In February, as protests in Benghazi—where Muammar had started his coup four decades ago—turned into a civil war and government security forces went on the offensive, Colonel Qaddafi asked his son to come home. Liberal Libyans and Saif’s supporters were convinced he could be the peacemaker.
But when Saif finally did emerge, in a speech on state television on February 20, those hopes vanished. He talked for almost an hour, appearing at times disoriented, baffled, or bored. Wearing a suit and sitting in front of a map of Africa, he blamed tribal factions for the fighting, then Islamists, then foreigners. He promised reforms and warned of civil war, and closed with “We will live in Libya and die in Libya.”
His subsequent appearances only got worse. In interviews, he informed the world that there was no war, but if there were, its real villains were not the Qaddafis but terrorists, drug dealers, Washington, the U.N., Prime Minister David Cameron, or the very news networks talking to him at that moment. By March, when footage of Saif toting an assault rifle and rallying pro-Qaddafi troops leaked onto the Internet, it was clear not only that Saif wouldn’t be Libya’s visionary but that he’d become the new spokesman for a congenital strain of Qaddafian dementia. Slouching in an armchair in a luxury hotel suite, looking tired and impatient, he scolded a SkyNews interviewer: “There is a big, big gap between reality and illusion,” he said, the reality being his and the illusion that of Westerners. The latter were “living in their own world … They have no idea what is going on in Libya.”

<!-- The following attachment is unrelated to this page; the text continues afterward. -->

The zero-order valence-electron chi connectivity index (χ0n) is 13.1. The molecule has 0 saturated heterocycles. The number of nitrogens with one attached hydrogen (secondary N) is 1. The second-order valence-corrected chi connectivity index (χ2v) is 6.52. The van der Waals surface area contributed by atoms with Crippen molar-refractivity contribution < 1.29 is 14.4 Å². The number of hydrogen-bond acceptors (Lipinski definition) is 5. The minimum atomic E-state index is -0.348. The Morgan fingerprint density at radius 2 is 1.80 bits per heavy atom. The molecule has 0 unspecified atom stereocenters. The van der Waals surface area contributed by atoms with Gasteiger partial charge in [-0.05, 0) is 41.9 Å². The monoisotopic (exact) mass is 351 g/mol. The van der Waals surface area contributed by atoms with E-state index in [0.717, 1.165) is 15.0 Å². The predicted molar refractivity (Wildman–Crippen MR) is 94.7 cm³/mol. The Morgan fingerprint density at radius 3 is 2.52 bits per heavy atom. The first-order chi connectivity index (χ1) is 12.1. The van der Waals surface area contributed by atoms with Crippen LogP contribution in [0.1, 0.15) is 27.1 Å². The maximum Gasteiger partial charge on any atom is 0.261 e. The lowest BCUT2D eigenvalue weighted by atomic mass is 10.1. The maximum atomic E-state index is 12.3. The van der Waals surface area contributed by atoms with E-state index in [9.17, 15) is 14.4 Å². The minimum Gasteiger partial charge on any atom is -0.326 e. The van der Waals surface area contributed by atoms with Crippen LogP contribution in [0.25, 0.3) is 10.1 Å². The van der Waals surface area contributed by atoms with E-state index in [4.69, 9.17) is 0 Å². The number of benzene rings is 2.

But of course Saif knew better than anyone that this was a lie. Certain Westerners had a very good idea of what was going on in Libya—because of him. “A whole passel of people are thoroughly surprised and unhappy and very confused about Saif,” a lobbyist who worked closely with him says. Some have urged Saif to abandon his family. One sent him a text: “You’re better than this.” But most have washed their hands of him. “They all liked him then, but they’ll all say he’s terrible now,” Fahmy-Hudome says.
In May, Monitor co-founder and director Mark Fuller resigned. A former dean of Harvard College said that Porter had disgraced the university, and the director of the LSE, Howard Davies, stepped down in March. The school is now investigating allegations that Saif plagiarized portions of his dissertation. Barber, who has taken to comparing Saif to Michael Corleone and who resigned from the board of Saif’s foundation soon after the fighting began, has been called to testify before the House of Lords in the matter.
Only one person I spoke with has remained in touch with Saif since the revolt began. During the first weeks of the uprising, he says, Saif tried in vain to counsel Muammar and his brothers to negotiate and find a way out. Now they shuttle secretly between safe houses. Saif laments that his work was for naught and that reformers he recruited have turned on him and are leading the uprising. His brothers accuse him of having given their enemies an opening with his insistence on reform.
Any possibility of negotiation between the Qaddafi government and Western forces likely ended on April 30, when a NATO airstrike killed Saif’s younger brother, Saif Al-Arab, almost 25 years to the day after his sister was allegedly killed. “The Qaddafis all believe that NATO only wants their deaths now,” says Barber. Last week, the International Criminal Court requested arrest warrants for Muammar and Saif—but none of his brothers—for masterminding the murderous crackdown.
“I don’t think there’s any way he’ll leave. He’d only leave with his father and brothers, or he’ll go down with them,” Jack Richards says. He adds, “He really could have been the savior.”
Others believe that a savior can only be found elsewhere and that Saif’s true nature has finally emerged. “His father told him this is a tough country, and once in a while, you have to kill some people,” Ali Errishi says. “Saif didn’t have that in him. But now that it’s been taken away from him, he wants to show his father that he’s tough enough to win a war—against their own people.”
In the original version of this article, it should have been noted that C&O Resources was brought on to advise Saif Qaddafi and Libyan officials about Bush-administration policy; while Sandra Charles visited Libya in June 2004, she did not attend an economic conference Saif hosted.